And it is, sharing that responsibility with the deviation towards the more reactionary intolerance that is registered in a significant part of the Spanish public opinion, and European, not to mention the North American. Only in Malasaña there was no homophobic attack. And the police must have suspected him early on. If not, the total silence about their investigations for almost 48 hours is not understood. Were these doubts not communicated to Minister Marlaska? Why didn’t he ask about the reasons for that silence or about the status of the police investigation before making his insinuations about the extreme right? And why didn’t La Moncloa do it before calling a commission on hate crimes to be presided over by Pedro Sánchez?

The episode of investments for the expansion of the El Prat airport also has a lot of haste and a lack of procedural rigor on the part of the Government. How could the minister of the branch, and her chief executive officer, the Prime Minister, have been able to give the green light to the operation, if the other party, the Catalan government, was irreconcilably divided on the content of the plan? Simply because the initiative fitted in very well with Pedro Sánchez’s idea of ​​leaving the Catalan conflict on hold for a long time in order to devote all efforts and, above all, all propaganda, to the success of vaccination and economic recovery?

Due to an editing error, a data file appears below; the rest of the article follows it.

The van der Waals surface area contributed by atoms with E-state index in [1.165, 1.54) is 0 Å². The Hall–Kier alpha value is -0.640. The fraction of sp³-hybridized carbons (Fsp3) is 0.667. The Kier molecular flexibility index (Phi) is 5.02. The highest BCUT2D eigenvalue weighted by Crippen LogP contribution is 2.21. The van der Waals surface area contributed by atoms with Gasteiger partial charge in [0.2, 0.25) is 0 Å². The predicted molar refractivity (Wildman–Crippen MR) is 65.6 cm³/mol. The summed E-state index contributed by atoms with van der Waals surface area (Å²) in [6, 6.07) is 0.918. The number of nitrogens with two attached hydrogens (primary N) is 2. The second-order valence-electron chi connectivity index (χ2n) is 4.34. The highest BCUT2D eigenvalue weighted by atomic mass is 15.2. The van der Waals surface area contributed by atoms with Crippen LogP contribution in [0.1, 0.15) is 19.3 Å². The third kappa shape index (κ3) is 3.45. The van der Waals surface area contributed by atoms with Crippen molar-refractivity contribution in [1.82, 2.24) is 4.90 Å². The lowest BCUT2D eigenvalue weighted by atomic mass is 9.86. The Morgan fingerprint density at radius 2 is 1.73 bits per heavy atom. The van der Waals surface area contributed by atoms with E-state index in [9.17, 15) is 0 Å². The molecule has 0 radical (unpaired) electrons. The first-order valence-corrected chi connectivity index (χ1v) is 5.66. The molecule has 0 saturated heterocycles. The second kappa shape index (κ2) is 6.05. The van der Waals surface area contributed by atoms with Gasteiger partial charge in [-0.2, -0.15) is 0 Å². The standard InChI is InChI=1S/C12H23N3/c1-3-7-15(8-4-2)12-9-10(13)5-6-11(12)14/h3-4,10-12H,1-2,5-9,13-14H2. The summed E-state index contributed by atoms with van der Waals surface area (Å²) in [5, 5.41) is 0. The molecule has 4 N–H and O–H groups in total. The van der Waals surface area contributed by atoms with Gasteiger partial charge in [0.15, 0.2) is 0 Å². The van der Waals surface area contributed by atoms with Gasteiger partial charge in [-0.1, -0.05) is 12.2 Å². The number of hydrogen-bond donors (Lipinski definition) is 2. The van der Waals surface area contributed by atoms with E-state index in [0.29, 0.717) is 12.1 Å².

This last issue is going very well, according to all the economic analyzes. And that it will continue well in the times to come, with a record number of economic growth, up to 9% of GDP in 2023. But that for most people is clouded by the incredible daily rises in the price of electricity and , to a lesser extent but also, of those of many other staple products, to begin with food. The government is now rushing to take action to curb the escalation of light. None are especially drastic, none break the privileged status quo of power companies. But, in any case, why were these measures not adopted many months ago when all the experts were predicting what is happening now?

The high price of electricity will continue to affect the credibility of the Government until at least the spring. The sapping action of the PP as well. Not because Pablo Casado hopes to achieve concrete results, but because it is the only thing he knows and can do and because he hopes that the unbearable noise that his party and the media that depend on him spread will drown out any message of hope that comes from La Moncloa. More or less everyone in the know assumes that there will be no renewal of the General Council of the Judiciary until the next elections are held. And Pedro Sánchez will have to bear the negative consequences that derive from it and will follow.

The situation is therefore not critical, but it is very disturbing. Pedro Sánchez has to react. And not just with good words and kind gestures. The situation has to be in your hands. Will it be up to the task?